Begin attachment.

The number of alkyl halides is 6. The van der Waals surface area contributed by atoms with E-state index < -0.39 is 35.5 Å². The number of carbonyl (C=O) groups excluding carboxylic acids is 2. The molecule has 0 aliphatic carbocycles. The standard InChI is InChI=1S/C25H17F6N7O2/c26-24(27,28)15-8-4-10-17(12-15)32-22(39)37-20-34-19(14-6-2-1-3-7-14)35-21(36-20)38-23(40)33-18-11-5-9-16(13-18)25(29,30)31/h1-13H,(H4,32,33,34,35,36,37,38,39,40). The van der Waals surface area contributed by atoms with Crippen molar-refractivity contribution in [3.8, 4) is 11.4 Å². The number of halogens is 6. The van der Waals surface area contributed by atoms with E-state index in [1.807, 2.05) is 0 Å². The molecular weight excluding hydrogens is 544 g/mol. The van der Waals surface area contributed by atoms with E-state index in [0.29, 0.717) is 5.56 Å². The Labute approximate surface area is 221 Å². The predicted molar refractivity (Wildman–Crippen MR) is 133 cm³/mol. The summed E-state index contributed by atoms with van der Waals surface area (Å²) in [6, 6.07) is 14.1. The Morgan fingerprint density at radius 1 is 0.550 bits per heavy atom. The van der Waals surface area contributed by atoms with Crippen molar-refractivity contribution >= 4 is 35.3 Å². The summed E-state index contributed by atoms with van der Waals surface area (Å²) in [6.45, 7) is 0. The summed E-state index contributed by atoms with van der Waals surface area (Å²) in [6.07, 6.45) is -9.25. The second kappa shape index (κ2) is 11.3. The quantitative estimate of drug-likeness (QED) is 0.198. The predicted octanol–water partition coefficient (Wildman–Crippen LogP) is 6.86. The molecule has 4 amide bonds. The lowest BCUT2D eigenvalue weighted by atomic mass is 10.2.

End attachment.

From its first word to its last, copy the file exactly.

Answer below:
The number of alkyl halides is 6. The van der Waals surface area contributed by atoms with E-state index < -0.39 is 35.5 Å². The number of carbonyl (C=O) groups excluding carboxylic acids is 2. The molecule has 0 aliphatic carbocycles. The standard InChI is InChI=1S/C25H17F6N7O2/c26-24(27,28)15-8-4-10-17(12-15)32-22(39)37-20-34-19(14-6-2-1-3-7-14)35-21(36-20)38-23(40)33-18-11-5-9-16(13-18)25(29,30)31/h1-13H,(H4,32,33,34,35,36,37,38,39,40). The van der Waals surface area contributed by atoms with Crippen molar-refractivity contribution in [3.8, 4) is 11.4 Å². The number of halogens is 6. The van der Waals surface area contributed by atoms with E-state index in [1.807, 2.05) is 0 Å². The molecular weight excluding hydrogens is 544 g/mol. The van der Waals surface area contributed by atoms with E-state index in [0.29, 0.717) is 5.56 Å². The Labute approximate surface area is 221 Å². The predicted molar refractivity (Wildman–Crippen MR) is 133 cm³/mol. The summed E-state index contributed by atoms with van der Waals surface area (Å²) in [6, 6.07) is 14.1. The Morgan fingerprint density at radius 1 is 0.550 bits per heavy atom. The van der Waals surface area contributed by atoms with Crippen molar-refractivity contribution >= 4 is 35.3 Å². The summed E-state index contributed by atoms with van der Waals surface area (Å²) in [6.45, 7) is 0. The summed E-state index contributed by atoms with van der Waals surface area (Å²) in [6.07, 6.45) is -9.25. The second kappa shape index (κ2) is 11.3. The quantitative estimate of drug-likeness (QED) is 0.198. The predicted octanol–water partition coefficient (Wildman–Crippen LogP) is 6.86. The molecule has 4 amide bonds. The lowest BCUT2D eigenvalue weighted by atomic mass is 10.2.